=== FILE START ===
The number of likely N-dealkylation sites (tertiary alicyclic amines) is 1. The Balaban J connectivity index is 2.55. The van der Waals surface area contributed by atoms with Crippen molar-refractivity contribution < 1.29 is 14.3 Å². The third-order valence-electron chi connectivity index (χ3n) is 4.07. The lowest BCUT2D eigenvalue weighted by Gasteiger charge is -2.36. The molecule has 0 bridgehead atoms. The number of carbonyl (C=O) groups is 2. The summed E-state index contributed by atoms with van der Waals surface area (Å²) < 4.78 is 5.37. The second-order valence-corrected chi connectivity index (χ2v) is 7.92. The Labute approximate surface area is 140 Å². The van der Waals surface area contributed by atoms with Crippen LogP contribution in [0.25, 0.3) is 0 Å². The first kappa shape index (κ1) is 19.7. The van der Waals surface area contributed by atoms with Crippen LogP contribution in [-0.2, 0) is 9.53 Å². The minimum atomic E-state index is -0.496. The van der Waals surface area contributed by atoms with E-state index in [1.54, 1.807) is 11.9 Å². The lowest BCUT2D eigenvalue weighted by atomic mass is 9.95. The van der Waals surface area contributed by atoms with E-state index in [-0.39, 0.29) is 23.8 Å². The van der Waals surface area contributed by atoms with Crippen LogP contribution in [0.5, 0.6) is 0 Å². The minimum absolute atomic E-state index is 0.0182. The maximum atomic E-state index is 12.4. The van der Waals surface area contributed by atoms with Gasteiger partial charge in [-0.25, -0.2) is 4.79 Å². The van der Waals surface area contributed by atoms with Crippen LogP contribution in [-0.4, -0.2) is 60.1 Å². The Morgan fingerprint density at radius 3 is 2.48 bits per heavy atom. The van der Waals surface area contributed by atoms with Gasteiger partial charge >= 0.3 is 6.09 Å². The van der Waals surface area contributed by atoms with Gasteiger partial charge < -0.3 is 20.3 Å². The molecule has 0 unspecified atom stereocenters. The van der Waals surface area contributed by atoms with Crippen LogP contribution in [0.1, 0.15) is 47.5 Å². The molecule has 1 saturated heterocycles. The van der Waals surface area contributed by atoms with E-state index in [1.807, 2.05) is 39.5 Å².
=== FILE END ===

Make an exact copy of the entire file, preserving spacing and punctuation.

The number of likely N-dealkylation sites (tertiary alicyclic amines) is 1. The Balaban J connectivity index is 2.55. The van der Waals surface area contributed by atoms with Crippen molar-refractivity contribution < 1.29 is 14.3 Å². The third-order valence-electron chi connectivity index (χ3n) is 4.07. The lowest BCUT2D eigenvalue weighted by Gasteiger charge is -2.36. The molecule has 0 bridgehead atoms. The number of carbonyl (C=O) groups is 2. The summed E-state index contributed by atoms with van der Waals surface area (Å²) < 4.78 is 5.37. The second-order valence-corrected chi connectivity index (χ2v) is 7.92. The Labute approximate surface area is 140 Å². The van der Waals surface area contributed by atoms with Crippen LogP contribution in [0.25, 0.3) is 0 Å². The first kappa shape index (κ1) is 19.7. The van der Waals surface area contributed by atoms with Crippen LogP contribution in [-0.2, 0) is 9.53 Å². The minimum atomic E-state index is -0.496. The van der Waals surface area contributed by atoms with E-state index in [1.54, 1.807) is 11.9 Å². The lowest BCUT2D eigenvalue weighted by atomic mass is 9.95. The van der Waals surface area contributed by atoms with E-state index in [-0.39, 0.29) is 23.8 Å². The van der Waals surface area contributed by atoms with Crippen LogP contribution in [0.5, 0.6) is 0 Å². The minimum absolute atomic E-state index is 0.0182. The maximum atomic E-state index is 12.4. The van der Waals surface area contributed by atoms with Gasteiger partial charge in [-0.25, -0.2) is 4.79 Å². The van der Waals surface area contributed by atoms with Crippen LogP contribution in [-0.4, -0.2) is 60.1 Å². The Morgan fingerprint density at radius 3 is 2.48 bits per heavy atom. The van der Waals surface area contributed by atoms with Gasteiger partial charge >= 0.3 is 6.09 Å². The van der Waals surface area contributed by atoms with Gasteiger partial charge < -0.3 is 20.3 Å². The molecule has 0 unspecified atom stereocenters. The van der Waals surface area contributed by atoms with Crippen LogP contribution in [0.1, 0.15) is 47.5 Å². The molecule has 1 saturated heterocycles. The van der Waals surface area contributed by atoms with E-state index in [1.807, 2.05) is 39.5 Å².